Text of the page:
Early on a Saturday morning in October 2014, a 22-metre long, highly graphic billboard was unveiled above one of Melbourne’s busiest roads.
Strategically placed right in front of an advertisement for the upcoming Spring horse racing program, the billboard featured a dead horse lying on the ground along with the tagline, “Is the party really worth it?”.
Paid for by the Coalition for the Protection of Racehorses (CPR), a small Melbourne-based protest group formed in 2008, the billboard placement was nearly cancelled by the landowner the night before, and only lasted a few days before it was taken down for good.
The provocative sign was successful in sparking a heated debate surrounding the group’s issues with horse racing, but it also marked a turning point in CPR’s ongoing tactics.
This year, you won’t see any gory images depicting the cruelties of horse racing through any traditional advertising routes. CPR campaign director Elio Celotto says the group has given up on these methods, with billboard advertisers no longer willing to show the anti-racing message — “now they won’t even talk to us,” he says.
Instead, the CPR has turned its attention towards a guerrilla marketing campaign and some inventive methods to raise awareness of its concerns with horse racing, which centre on the treatment of horses throughout their lives as racing animals, especially the issue of “wastage”, which refers to when horses are put down when they are no longer financially lucrative.
“It gets harder and harder for us each year to get our message out there and get paid advertising up around town,” Celotto tells Crikey. “There are a lot of vested interests in them [advertisers] not doing anything that would make the racing industry angry, and we find ourselves in a position where we have to fight harder to get the message out there.
Get Crikey FREE to your inbox every weekday morning with the Crikey Worm.
“The billboard companies don’t want to touch it and neither do the taxi-back advertisers, so we’ve had to resort to different means of getting the message across.”
While commuters will have to trample over a series of ads for Sportsbet and the Melbourne Cup to reach their train at Southern Cross Station, they won’t have to glance at any billboards showing dead horses this year.
Instead, the CPR has been employing guerrilla-style methods including “Ripper”, a plastic horse travelling around Melbourne in a float draped with distressing images of suffering horses, banners hanging over busy streets, chalk messages on city sidewalks and projected signs onto Federation Square.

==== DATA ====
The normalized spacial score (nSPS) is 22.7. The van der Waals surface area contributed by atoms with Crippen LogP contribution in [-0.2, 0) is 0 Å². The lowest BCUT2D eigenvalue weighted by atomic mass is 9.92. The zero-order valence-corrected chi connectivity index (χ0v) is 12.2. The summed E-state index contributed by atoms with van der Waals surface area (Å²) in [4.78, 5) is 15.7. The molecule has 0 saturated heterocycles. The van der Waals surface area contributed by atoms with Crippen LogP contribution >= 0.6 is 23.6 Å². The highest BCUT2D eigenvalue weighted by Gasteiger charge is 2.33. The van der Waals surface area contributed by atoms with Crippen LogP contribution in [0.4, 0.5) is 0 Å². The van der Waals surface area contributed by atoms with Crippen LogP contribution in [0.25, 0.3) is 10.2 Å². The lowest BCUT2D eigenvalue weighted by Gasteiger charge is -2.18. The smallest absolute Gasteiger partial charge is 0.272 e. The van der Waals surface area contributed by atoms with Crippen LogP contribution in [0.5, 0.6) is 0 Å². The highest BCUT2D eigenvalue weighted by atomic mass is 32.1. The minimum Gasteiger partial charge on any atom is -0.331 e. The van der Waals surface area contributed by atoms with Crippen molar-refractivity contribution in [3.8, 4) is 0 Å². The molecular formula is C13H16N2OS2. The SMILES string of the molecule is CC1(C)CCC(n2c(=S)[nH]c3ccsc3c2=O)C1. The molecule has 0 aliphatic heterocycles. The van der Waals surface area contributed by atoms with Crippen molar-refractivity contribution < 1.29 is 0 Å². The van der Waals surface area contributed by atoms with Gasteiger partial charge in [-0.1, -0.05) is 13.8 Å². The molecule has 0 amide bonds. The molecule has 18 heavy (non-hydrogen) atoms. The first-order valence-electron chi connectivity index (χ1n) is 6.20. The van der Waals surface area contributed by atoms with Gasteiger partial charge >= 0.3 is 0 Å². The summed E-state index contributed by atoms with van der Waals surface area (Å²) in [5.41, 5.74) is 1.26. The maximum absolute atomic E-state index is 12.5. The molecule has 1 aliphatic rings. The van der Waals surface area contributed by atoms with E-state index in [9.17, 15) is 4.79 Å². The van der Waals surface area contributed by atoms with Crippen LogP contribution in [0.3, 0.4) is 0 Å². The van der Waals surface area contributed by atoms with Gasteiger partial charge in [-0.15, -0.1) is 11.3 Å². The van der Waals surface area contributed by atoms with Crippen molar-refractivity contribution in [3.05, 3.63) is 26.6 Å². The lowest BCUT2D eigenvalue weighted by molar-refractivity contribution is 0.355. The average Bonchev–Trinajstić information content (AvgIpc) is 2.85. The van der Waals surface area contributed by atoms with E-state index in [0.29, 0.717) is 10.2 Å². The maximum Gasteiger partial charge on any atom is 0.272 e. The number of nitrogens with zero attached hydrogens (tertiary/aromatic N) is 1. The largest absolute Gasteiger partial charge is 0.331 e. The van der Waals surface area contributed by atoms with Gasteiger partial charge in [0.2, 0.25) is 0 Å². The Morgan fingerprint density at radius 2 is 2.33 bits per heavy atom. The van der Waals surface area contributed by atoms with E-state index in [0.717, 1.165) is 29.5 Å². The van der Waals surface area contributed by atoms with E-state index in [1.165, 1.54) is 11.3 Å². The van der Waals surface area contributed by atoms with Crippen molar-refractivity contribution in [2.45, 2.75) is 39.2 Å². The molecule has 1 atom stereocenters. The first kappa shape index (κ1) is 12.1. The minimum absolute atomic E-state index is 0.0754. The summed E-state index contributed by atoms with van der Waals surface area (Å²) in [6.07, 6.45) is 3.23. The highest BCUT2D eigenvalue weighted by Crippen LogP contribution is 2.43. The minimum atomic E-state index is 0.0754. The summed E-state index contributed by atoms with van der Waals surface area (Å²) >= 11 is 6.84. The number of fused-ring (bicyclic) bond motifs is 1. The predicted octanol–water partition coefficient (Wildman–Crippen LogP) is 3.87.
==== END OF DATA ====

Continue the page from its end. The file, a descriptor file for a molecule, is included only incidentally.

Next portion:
And, most effectively for the group, CPR has been focusing its efforts on social media, where the tide is already turning against the annual race that stops the nation. In recent years, it has become just as common to see Facebook statuses or Tweets condemning the Melbourne Cup as it is to see glamorous photos of drunk punters attending the event.
No longer does the CPR have to rely on stubborn advertisers to reach the masses, now all they have to do is produce a video and let it loose on social media. One of these videos, a 35-second post focusing on the three horses that have died during the Melbourne Cup race across the last three years, has now been viewed over 14,000 times and shared over 500 times.
“While it’s harder and harder for us to get our message out there, it’s easier and easier for people to find out the truth,” Celotto said. “The racing industry needs to spend tens of millions of dollars to get the numbers going to their event but we only need somebody to see something once or twice to really make them think.
“Anyone that claims to care about animals cannot watch the videos we’ve produced and then say it’s OK to go to the races. You either love horses or you love horse racing.”
According to Celotto, this new style of marketing and awareness raising is working, with declining attendance figures at the Melbourne Cup and Spring racing calendar as a whole.
Attendance at the race that stops a nation has dropped steadily over most of the last decade, falling from just over 110,000 in 2010 to barely more than 100,000 last year. Punters have also been less enthusiastic for other flagship events like the Caulfield Cup.
[Rundle: condemning the Cup is a moral atrocity]
“We think we’re getting our message across,” Celotto told Crikey. “The Melbourne Cup has been in decline now for the past eight years, and that’s the time we’ve been around for. Racing has certainly lost its shine as people become more and more aware of the reality of what is actually going on.”
To mark the Melbourne Cup tomorrow, the CPR will be holding a “picnic and protest” event at a park directly across from Flemington Racecourse, with an aim to peacefully inform punters of their concerns about horse racing, and to show them that they can have virtually the same day without being complicit in animal cruelty.
“Our job on the day is to make people think about the other side of the racing industry and to show them that you don’t need to support the racing industry to have a good time,” Celotto said. “It’s very difficult once you know all of that to forget it. If you actually care about horses and animals then it’s very difficult to unknow what you do know.”
While the horse-racing industry and gambling corporations pour millions into large-scale advertising campaigns around Melbourne and the rest of Australia, Coletto says his group’s grassroots, guerrilla tactics are slowly working to turn the public opinion against the sport.
“The racing industry can throw millions of dollars towards promoting horse racing and they’ll get a lot of people there, but a percentage of those people will find out the truth of it and not return.”